Sources of Proteins

Sources of Proteins
Amino acids are the building blocks of protein and are found in a variety of foods.
Good sources of proteins are not hard to find for both vegetarians and non-vegetarians. Meat eaters can choose from eggs, chicken, cooked lean meat and fish. Vegetarians can choose from nuts, seeds, soy products like tofu, dairy products and legumes including variety of beans and split peas.

Here are some pointers for selecting good sources of protein:

Eggs
Despite getting a bad reputation a few years back due to cholesterol concerns, eggs truly can be part of any healthy diet. The calories in eggs are low and they provide around five grams of protein per serving. They are the most budget-friendly protein source, at less than $2 a dozen. They are easy to prepare, and can be used creatively in many different ways.

Chicken and Turkey
Poultry is a good source of protein, but the calorie count of poultry can vary.
just choose leaner cuts of turkey and chicken as often as possible; it is lower in calories than dark meat. Be sure to remove the skin before eating. Learn how to grill your chicken or turkey to cut fat and calories. You can also roast it or bake it to keep the calorie count low.

Beef
Watching your fat and your daily calorie intake doesn't mean you have to give up beef. Choose cuts with the words "round" or "loin" in the name, and those that have less visible marbling. Trim any visible fat before you cook it or ask the butcher to do so before wrapping it up. When choosing ground beef, look for "lean" or "extra lean" on the label.

Fish
Certain types of fish are the healthiest sources of lean protein. They are lower in saturated fat than poultry or beef. Coldwater fish, such as salmon, is an excellent choice as it contains high amounts of omega-3 fatty acids, a "good" fat that can be beneficial to your health.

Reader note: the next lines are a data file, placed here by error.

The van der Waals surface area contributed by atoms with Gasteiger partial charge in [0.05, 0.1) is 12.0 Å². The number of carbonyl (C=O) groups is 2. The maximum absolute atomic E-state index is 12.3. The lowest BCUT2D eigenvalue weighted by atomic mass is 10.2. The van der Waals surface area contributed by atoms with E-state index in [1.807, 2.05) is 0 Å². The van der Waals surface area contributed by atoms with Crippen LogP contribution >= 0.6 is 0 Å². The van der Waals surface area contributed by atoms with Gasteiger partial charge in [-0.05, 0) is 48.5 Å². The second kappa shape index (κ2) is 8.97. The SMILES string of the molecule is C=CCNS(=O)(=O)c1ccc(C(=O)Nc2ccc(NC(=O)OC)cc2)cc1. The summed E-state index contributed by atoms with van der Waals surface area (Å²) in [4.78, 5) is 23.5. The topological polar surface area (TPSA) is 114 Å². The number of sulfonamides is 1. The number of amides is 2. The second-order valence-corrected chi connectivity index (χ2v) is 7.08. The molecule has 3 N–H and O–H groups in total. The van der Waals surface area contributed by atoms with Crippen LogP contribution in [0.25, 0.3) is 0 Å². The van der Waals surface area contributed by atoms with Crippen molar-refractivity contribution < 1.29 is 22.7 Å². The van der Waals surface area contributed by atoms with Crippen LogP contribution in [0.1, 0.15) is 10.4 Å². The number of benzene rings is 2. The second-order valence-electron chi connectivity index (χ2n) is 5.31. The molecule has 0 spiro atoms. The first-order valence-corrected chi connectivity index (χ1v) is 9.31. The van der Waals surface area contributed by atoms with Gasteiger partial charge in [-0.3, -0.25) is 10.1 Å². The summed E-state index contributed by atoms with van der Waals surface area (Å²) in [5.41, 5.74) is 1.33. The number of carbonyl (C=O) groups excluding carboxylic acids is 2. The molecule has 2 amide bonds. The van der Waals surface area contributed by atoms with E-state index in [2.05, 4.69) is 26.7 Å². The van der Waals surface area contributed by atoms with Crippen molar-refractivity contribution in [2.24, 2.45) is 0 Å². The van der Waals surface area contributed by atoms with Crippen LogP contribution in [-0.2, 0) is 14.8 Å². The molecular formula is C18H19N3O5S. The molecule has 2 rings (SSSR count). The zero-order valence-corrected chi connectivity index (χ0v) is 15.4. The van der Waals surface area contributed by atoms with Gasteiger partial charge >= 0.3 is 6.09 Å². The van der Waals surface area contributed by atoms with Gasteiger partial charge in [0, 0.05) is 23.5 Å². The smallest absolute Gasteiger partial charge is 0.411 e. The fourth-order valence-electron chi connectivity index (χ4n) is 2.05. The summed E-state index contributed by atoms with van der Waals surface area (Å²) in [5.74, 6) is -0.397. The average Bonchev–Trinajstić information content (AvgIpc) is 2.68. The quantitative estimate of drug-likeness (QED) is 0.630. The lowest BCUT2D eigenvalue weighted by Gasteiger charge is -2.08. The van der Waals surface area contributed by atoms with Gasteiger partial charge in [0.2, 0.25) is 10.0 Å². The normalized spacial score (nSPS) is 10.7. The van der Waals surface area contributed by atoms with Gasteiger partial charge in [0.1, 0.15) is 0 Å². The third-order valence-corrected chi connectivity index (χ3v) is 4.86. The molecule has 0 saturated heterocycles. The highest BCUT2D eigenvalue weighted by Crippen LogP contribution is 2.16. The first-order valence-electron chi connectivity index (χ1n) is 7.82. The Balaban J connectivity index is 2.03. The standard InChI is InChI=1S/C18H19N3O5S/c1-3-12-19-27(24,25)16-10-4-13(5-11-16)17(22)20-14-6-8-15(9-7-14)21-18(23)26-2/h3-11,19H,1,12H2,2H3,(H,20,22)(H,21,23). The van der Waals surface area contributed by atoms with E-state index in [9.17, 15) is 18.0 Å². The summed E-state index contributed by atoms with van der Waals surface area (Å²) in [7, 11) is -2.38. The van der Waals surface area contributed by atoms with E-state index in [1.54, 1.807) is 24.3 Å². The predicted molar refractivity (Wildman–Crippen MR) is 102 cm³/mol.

You can use eggs to make a healthy breakfast, or you can make sandwiches or heartier dishes such as a fritatta or quiche. If you are concerned about cholesterol, just use fewer yolks (the fat and cholesterol is in the yolk). Tip: I like making scrambled eggs with one whole egg and two whites.

Low-Fat Dairy
Low-fat dairy products are an ideal source of lean protein because much of the saturated fat has been removed from them. They provide vitamin D and calcium. Low-fat cheese, milk and yogurt are staples of a healthy diet as they can be worked into almost any meal or as a part of healthy snacks.

Beans, Peas and Lentils
Beans, peas, and lentils are also good lean protein sources, particularly for those who follow a vegetarian diet. They provide plenty of fiber, which most of us need to increase in our diets. The protein and fiber pack a "one-two punch" that can help you feel fuller much longer than other foods and thereby prevent overeating. Try adding them to other recipes such as chili, soup, or make a healthy salad to keep your diet on track.
 

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